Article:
Some Humble Pie and Losing Sight

My friend Adam wrote an amazing post that was featured on the Craic main site today about Humble Pie.  It ultimately called out to “all CRAICHEADS to embrace High Standards, for each of us individually AND for our community.    As a community we should ALL be LEGIT.  We need to HELP each other by no-repping each other.  Swallow our pride.  In the infamous words of Pulp Fiction’s Marsellus Wallace, ‘fuck pride.’   Because following that we need to make room for a big ole slice of ‘humble pie’.   Humble pie may taste like shit, but it works wonders on our progress.  Let’s just try to keep it No Bread Pie.”

In addition to that, there was a post on the site about how Craic was expanding their services and how each and every one of us were going to be assigned individual coaches so that “everyone within that group to feel like they’re getting personalized service to fit their specific needs.”  Not surprisingly, I was assigned Jarrod Dizzle Davis.  Team Dizzle as my fellow Craic heads who were assigned Jarrod calls us.  As part of my goal setting process, Jarrod sent me an email digging a little deeper into what my goals are at Craic.  This opened the door for me to really think about what my true goals are.

Over these last few months since my shoulder injury, I’ve been really bummed about how it’s going to mess with my goals and progress that I’ve made since starting Crossfit.  But the truth is, I’d lost sight of why I started doing Crossfit in the first place. When I first went into the free intro class with that was being coached by John, I was woefully out of shape, overweight, and scared out of my mind.  While on my way to get bagel sandwiches, I had seen the people working out there – lifting weights, running down the street, throwing medicine balls up into the air and it both frightened me and intrigued me.  After trying almost every fitness regime known to man and not being able to stick with it, I decided to give it a try.  They had a free intro class, so I really didn’t have an excuse.  I think we did sit-ups, push-ups and squats.  I could barely do a sit-up without grabbing my legs and pulling myself up, I couldn’t do a push-up, and while my form for squats was decent, I got winded fairly easily.  What a huge slap in the face with how out of shape I had become since graduating college.  I left feeling a bit angry with myself on what I had let myself become and vowed to gain ownership of my body back and get back into fighting shape.  That night I emailed the introductory session coach, Jarrod, and signed up for the two-weeks on-ramp class.

Got my ass kicked at the ramp up class, but Craic kept me wanting to come back for more.  I finally found a fitness regime that I could keep going with.  Then I started doing OLY lifting and it was immensely gratifying.  I found that I could lift a decent amount.  I still struggled with my metcon, couldn’t do a pull-up, scaled all things gymnastics … but lifting was something that I could do.  I started to become obsessed with lifting heavy.  That became my goal.  We have a board up at Craic with the top 5 ladies listed at various workouts, lifts, movements and I wanted nothing more than to be on the board.  Got really close a couple of times, but I’m just not there yet.  I took private lessons with Jarrod to work on my lifting technique, so some more gains.  Closer to my goal!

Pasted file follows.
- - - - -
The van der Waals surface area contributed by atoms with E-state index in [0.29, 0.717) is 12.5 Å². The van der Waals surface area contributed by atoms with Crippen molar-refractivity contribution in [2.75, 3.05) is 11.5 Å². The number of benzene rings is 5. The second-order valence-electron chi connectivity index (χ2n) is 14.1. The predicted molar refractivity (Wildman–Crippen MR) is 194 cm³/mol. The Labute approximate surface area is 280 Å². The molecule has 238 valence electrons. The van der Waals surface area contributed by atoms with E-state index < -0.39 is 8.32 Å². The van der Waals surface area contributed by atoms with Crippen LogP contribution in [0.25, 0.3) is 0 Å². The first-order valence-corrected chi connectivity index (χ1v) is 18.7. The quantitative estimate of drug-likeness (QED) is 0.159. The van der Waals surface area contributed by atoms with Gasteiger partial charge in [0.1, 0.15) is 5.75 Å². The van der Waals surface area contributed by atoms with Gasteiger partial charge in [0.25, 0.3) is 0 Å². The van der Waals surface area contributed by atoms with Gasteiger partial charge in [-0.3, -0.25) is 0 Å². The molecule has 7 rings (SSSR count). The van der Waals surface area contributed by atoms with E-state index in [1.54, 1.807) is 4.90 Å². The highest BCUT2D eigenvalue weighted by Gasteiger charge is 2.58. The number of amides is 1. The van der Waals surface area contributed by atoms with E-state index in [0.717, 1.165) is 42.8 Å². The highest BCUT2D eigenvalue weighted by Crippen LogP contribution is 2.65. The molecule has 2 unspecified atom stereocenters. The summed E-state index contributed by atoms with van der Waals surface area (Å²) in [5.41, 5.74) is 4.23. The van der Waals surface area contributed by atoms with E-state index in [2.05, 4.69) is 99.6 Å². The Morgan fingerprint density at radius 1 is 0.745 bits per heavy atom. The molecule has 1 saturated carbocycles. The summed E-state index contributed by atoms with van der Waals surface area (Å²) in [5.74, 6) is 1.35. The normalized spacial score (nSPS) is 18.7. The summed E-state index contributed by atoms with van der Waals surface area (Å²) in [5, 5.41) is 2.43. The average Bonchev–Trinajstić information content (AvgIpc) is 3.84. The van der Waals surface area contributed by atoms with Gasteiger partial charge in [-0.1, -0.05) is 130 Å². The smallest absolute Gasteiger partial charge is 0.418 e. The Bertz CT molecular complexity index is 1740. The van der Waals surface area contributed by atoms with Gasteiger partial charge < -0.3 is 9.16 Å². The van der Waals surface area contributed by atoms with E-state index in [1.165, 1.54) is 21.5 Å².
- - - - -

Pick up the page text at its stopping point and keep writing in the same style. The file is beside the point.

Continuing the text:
And then I aggravated my shoulder, which has been a problem for me for over 10 years and I couldn’t even do a snatch or a jerk or a press.  What was I supposed to do?  There goes all my progress, right?  How was I going to reach my goal?  I emailed John and Jarrod incessantly on how I was supposed to scale workouts.  I mean, what’s the point if I can’t lift?  Poof.  There go my goals.  Why keep going if I’m not going to meet my goals? I didn’t care about the fact that 8 months ago  I couldn’t do push-ups on the ground (well, that was until I was challenged by Jarrod to improve my form – ahem…humble pie), front squat 165#, or do sit-ups without grabbing my legs.   And then it all hit me.  I lost sight of my goals.  My original goals were not to get onto the board and lift heavier than everyone else.  Those were just keeping me in my comfort zone and aiding in avoidance of my original goal.  The reason why I started Crossfit in the first place:  To gain ownership of my body and get back into fighting shape. And I lost focus of that.  I still have weight loss goals, I still want to be in the best shape of my life.  Have I achieved that yet?  No.  And it’s time to re-focus my efforts towards my original goals.  Some day, my goals will change.  I’ll get closer to where I want to be with my body and perhaps I’ll re-focus on lifting, maybe I’ll compete in the Masters in 5 years.  But that’s not for what I need to focus on now.

You know the funny part?  Because of the shoulder issues, I had to focus on other things like rowing, air dyning, etc. (running has been tricky because of my ankle).  And that’s when I actually got onto the board.  No, it wasn’t for my clean and jerk or my snatch – it was for my 500m row.  As mentioned in a previous post, Jarrod even called me a ninja afterwards, because I came out of no where and got up on the board.  I even surprised myself. I’m just getting started, which makes me think that leaving my comfort zone and eating some humble pie might also offer some additional surprises.


One comment

  1. Pingback: Training 12/13/12 | Colonial CrossFit - CrossFit Ft Lee | Gyms Chesterfield VA

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